The country most famous – or notorious, depending on your point of view – for the use of targeted assassination as an instrument of state policy, completely indifferent to restrictions of international law, human rights law and humanitarian law, is Israel. One of its highest priorities in recent years has been to protect its nuclear monopoly in the Middle East and, to that end, prevent Iran from developing the human, material and technical capabilities to acquire nuclear weapons. Iran has been widely suspected of having had an active interest in military dimensions of nuclear energy. Between 2010 and 2012, Israel assassinated several Iranian nuclear scientists.

The Joint Comprehensive Plan of Action negotiated and signed in 2015 by Iran and the five permanent members of the UN Security Council plus Germany, and unanimously endorsed by the Security Council in Resolution 2231, upset Israel. The JCPOA reversed and mothballed Iran’s suspected nuclear weapon gains, dismantled much of its nuclear assets, put quantitative and qualitative limits on nuclear materials and facilities, and imposed a stringent international inspection regime in return for lifting of crippling sanctions. The deal was welcomed around the world for having ended the twin threats of an Iranian bomb within a 12 month timeframe and a US military strike on Iran with incalculable regionwide consequences. But Israel criticised the agreement for merely kicking the can down the road and giving Iran the means to enrich itself before resuming its search for the bomb. Because it was one of the Obama administration’s signature foreign policy triumphs, President Donald Trump was entirely sympathetic to Israel’s carping criticisms, supported by Saudi Arabia as Iran’s chief Arab and Sunni rival for regional sway. The US pulled out of the deal in May 2018. Iran retaliated by breaching limits on the purity and amount of uranium enrichment.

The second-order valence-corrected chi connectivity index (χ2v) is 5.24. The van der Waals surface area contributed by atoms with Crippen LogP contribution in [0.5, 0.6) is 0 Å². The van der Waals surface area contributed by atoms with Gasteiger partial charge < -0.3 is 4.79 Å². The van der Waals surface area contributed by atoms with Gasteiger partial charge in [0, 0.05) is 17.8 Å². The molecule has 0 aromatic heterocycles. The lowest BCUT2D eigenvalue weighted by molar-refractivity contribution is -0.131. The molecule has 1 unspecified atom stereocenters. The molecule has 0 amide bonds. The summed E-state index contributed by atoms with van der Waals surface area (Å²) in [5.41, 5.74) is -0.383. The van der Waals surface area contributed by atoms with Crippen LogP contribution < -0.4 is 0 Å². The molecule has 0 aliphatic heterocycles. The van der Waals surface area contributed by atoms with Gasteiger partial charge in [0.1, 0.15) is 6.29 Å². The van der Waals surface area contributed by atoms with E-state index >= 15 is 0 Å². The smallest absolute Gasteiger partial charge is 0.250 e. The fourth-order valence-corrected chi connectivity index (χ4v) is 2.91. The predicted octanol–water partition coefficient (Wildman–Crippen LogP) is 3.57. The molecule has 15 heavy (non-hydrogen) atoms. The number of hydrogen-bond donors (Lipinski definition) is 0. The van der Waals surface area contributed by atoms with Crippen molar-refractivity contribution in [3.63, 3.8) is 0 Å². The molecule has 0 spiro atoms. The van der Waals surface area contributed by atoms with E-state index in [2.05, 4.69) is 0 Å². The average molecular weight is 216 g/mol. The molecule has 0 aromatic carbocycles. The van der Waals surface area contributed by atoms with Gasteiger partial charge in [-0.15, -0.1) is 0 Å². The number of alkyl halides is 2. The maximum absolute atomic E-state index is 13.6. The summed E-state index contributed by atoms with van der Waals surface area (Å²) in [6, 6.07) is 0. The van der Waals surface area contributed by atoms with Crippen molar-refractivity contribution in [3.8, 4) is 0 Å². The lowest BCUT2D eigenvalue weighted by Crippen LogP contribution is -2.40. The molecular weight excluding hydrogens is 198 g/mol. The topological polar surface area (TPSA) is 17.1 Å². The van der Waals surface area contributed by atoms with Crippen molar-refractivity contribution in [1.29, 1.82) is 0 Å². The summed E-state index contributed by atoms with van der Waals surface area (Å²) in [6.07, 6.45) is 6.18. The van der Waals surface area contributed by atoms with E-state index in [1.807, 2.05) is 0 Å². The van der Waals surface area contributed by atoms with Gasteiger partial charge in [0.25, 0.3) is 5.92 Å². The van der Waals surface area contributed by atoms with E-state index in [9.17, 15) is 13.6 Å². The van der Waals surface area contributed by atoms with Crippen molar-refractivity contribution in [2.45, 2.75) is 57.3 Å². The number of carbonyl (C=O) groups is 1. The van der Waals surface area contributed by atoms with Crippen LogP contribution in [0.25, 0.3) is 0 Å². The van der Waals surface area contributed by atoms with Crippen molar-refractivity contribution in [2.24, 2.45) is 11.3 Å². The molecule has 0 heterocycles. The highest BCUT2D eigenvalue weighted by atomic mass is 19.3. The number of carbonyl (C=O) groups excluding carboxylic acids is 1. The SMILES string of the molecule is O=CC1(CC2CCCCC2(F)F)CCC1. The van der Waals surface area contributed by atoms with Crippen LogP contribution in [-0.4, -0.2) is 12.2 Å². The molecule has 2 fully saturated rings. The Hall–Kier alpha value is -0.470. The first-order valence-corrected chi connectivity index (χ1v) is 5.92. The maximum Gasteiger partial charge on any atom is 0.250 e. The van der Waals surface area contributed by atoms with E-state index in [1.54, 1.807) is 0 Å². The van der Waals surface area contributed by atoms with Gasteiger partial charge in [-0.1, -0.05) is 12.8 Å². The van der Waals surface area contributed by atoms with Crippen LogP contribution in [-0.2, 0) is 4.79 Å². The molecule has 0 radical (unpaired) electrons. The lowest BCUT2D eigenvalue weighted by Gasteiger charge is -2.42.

With Trump’s defeat by Joe Biden, and his stated commitment to restore the JCPOA, the transition period gave Israel a narrow window of opportunity to mine the path to its resuscitation. On 27 November Israel struck, assassinating top nuclear scientist Mohsen Fakhrizadeh in a daring ambush just east of Tehran. The precise details of the hit remain unclear and, in a lesson for the Modi government, Israel resolutely sticks to its policy of never commenting on an intelligence operation or ‘surgical strike’, leaving it to its enemies to attribute responsibility. Israel’s ability to eliminate high-value targets inside enemy countries may make other senior scientists nervous but Fakhrizadeh’s death won’t dent Iran’s nuclear activities.